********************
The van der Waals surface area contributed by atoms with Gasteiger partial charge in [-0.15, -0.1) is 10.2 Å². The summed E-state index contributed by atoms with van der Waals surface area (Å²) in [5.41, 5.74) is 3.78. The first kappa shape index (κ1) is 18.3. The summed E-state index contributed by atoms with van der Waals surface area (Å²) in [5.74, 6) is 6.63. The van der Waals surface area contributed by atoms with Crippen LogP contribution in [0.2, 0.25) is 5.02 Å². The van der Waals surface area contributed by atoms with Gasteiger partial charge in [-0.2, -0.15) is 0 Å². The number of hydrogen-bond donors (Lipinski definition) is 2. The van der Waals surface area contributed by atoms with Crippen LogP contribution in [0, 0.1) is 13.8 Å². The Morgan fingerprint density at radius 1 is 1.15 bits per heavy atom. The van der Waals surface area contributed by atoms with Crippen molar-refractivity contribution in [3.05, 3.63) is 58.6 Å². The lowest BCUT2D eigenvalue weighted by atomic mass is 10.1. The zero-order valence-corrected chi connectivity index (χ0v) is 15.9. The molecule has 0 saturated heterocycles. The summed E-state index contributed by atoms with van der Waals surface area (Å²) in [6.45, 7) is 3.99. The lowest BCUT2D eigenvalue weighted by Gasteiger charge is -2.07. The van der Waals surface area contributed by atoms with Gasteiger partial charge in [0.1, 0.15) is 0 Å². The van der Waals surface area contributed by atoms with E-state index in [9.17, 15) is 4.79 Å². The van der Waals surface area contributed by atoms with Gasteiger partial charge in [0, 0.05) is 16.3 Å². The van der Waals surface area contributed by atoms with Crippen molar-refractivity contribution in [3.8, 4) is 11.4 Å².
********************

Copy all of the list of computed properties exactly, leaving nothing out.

The van der Waals surface area contributed by atoms with Gasteiger partial charge in [-0.15, -0.1) is 10.2 Å². The summed E-state index contributed by atoms with van der Waals surface area (Å²) in [5.41, 5.74) is 3.78. The first kappa shape index (κ1) is 18.3. The summed E-state index contributed by atoms with van der Waals surface area (Å²) in [5.74, 6) is 6.63. The van der Waals surface area contributed by atoms with Crippen LogP contribution in [0.2, 0.25) is 5.02 Å². The van der Waals surface area contributed by atoms with Gasteiger partial charge in [-0.2, -0.15) is 0 Å². The number of hydrogen-bond donors (Lipinski definition) is 2. The van der Waals surface area contributed by atoms with Crippen LogP contribution in [0, 0.1) is 13.8 Å². The Morgan fingerprint density at radius 1 is 1.15 bits per heavy atom. The van der Waals surface area contributed by atoms with Crippen molar-refractivity contribution in [3.05, 3.63) is 58.6 Å². The lowest BCUT2D eigenvalue weighted by atomic mass is 10.1. The zero-order valence-corrected chi connectivity index (χ0v) is 15.9. The molecule has 0 saturated heterocycles. The summed E-state index contributed by atoms with van der Waals surface area (Å²) in [6.45, 7) is 3.99. The lowest BCUT2D eigenvalue weighted by Gasteiger charge is -2.07. The van der Waals surface area contributed by atoms with Gasteiger partial charge in [0.1, 0.15) is 0 Å². The van der Waals surface area contributed by atoms with E-state index in [9.17, 15) is 4.79 Å². The van der Waals surface area contributed by atoms with Gasteiger partial charge in [0, 0.05) is 16.3 Å². The van der Waals surface area contributed by atoms with Crippen molar-refractivity contribution in [3.8, 4) is 11.4 Å².